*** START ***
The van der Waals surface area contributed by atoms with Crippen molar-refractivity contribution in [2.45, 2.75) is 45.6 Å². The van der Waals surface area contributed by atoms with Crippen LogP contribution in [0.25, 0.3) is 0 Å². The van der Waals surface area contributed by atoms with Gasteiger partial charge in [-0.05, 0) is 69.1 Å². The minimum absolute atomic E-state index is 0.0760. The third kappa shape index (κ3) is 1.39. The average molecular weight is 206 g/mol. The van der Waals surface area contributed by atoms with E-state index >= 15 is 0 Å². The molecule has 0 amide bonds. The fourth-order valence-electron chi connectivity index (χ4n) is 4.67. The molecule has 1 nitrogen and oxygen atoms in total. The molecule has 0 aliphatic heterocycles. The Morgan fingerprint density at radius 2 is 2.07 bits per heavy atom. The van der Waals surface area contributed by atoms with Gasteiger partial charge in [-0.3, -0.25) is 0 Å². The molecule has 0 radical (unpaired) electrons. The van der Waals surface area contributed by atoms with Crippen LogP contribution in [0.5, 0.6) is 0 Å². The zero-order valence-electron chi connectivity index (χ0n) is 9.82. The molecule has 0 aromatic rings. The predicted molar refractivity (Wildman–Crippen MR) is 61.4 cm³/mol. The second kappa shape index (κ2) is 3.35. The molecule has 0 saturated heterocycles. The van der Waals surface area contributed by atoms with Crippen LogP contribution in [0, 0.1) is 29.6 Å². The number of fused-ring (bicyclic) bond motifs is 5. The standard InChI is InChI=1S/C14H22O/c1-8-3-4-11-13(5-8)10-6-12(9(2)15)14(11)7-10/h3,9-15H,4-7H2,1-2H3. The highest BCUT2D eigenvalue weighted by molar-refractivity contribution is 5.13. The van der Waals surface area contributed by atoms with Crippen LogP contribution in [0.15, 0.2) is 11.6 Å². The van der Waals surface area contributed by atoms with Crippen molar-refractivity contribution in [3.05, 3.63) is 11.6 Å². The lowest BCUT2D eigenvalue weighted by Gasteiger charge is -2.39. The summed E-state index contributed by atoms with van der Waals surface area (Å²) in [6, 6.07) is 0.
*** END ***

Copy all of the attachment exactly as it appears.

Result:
The van der Waals surface area contributed by atoms with Crippen molar-refractivity contribution in [2.45, 2.75) is 45.6 Å². The van der Waals surface area contributed by atoms with Crippen LogP contribution in [0.25, 0.3) is 0 Å². The van der Waals surface area contributed by atoms with Gasteiger partial charge in [-0.05, 0) is 69.1 Å². The minimum absolute atomic E-state index is 0.0760. The third kappa shape index (κ3) is 1.39. The average molecular weight is 206 g/mol. The van der Waals surface area contributed by atoms with E-state index >= 15 is 0 Å². The molecule has 0 amide bonds. The fourth-order valence-electron chi connectivity index (χ4n) is 4.67. The molecule has 1 nitrogen and oxygen atoms in total. The molecule has 0 aliphatic heterocycles. The Morgan fingerprint density at radius 2 is 2.07 bits per heavy atom. The van der Waals surface area contributed by atoms with Gasteiger partial charge in [-0.3, -0.25) is 0 Å². The molecule has 0 radical (unpaired) electrons. The van der Waals surface area contributed by atoms with Crippen LogP contribution in [0.5, 0.6) is 0 Å². The zero-order valence-electron chi connectivity index (χ0n) is 9.82. The molecule has 0 aromatic rings. The predicted molar refractivity (Wildman–Crippen MR) is 61.4 cm³/mol. The second kappa shape index (κ2) is 3.35. The molecule has 0 saturated heterocycles. The van der Waals surface area contributed by atoms with Crippen LogP contribution in [0, 0.1) is 29.6 Å². The number of fused-ring (bicyclic) bond motifs is 5. The standard InChI is InChI=1S/C14H22O/c1-8-3-4-11-13(5-8)10-6-12(9(2)15)14(11)7-10/h3,9-15H,4-7H2,1-2H3. The highest BCUT2D eigenvalue weighted by molar-refractivity contribution is 5.13. The van der Waals surface area contributed by atoms with Crippen LogP contribution in [0.15, 0.2) is 11.6 Å². The van der Waals surface area contributed by atoms with Crippen molar-refractivity contribution in [3.05, 3.63) is 11.6 Å². The lowest BCUT2D eigenvalue weighted by Gasteiger charge is -2.39. The summed E-state index contributed by atoms with van der Waals surface area (Å²) in [6, 6.07) is 0.